Every bank and savings association doing business, earning income, or existing in Florida.
All associations or artificial entities doing business, earning income, or existing in Florida.
Foreign (out-of-state) corporations that are partners or members in a Florida partnership or joint venture. A "Florida partnership" is a partnership doing business, earning income, or existing in Florida.
A limited liability company (LLC) classified as a corporation for Florida and federal income tax purposes is subject to the Florida Income Tax Code and must file a Florida corporate income/franchise tax return.
An LLC classified as a partnership for Florida and federal income tax purposes must file a Florida Partnership Information Return (Form F-1065) if one or more of its owners is a corporation. In addition, the corporate owner of an LLC classified as a partnership for Florida and federal income tax purposes must file a Florida corporate income/franchise tax return.
A single member LLC disregarded for federal and Florida income tax purposes is not required to file a separate Florida corporate income tax return. The income must be reported on the owner’s return if the single member LLC is owned, directly or indirectly, by a corporation. The corporation must file a Florida corporate income/franchise tax return, reporting its own income and the income of the single member LLC, even if the only activity of the corporation is ownership of the single member LLC.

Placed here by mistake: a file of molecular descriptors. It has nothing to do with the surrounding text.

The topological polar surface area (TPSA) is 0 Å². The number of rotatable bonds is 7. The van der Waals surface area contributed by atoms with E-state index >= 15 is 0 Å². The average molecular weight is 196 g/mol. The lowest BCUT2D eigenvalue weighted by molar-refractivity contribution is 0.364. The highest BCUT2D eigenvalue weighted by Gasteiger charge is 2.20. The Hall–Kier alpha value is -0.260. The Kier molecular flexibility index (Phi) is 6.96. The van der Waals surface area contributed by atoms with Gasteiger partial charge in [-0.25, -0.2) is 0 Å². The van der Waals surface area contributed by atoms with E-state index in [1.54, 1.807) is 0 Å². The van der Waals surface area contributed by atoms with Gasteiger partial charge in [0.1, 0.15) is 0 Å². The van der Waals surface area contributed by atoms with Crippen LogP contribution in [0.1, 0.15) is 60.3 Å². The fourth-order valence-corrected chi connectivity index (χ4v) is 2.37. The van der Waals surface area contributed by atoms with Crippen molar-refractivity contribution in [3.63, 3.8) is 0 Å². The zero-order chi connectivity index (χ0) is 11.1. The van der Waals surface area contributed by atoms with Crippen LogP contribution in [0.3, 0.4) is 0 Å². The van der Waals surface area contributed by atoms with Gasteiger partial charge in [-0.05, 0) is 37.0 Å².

Homeowner and condominium associations that file the U.S. Corporation Income Tax Return (Federal Form 1120) must file Florida Corporate Income/Franchise Tax Return (Form F-1120) or the Florida Corporate Short Form Income Tax Return (F-1120A) regardless of whether any tax may be due. If you file the U.S. Income Tax Return for Homeowners Associations (Federal Form 1120-H), you are not required to file a Florida return.
Political organizations that file Federal Form 1120-POL.
S corporations that pay federal income tax on Line 22c of Federal Form 1120S.
Tax-exempt organizations that have "unrelated trade or business income" for federal income tax purposes are subject to Florida corporate income tax and must file either Form F-1120 or Form F-1120A.
What is the due date for filing franchise taxes in Florida?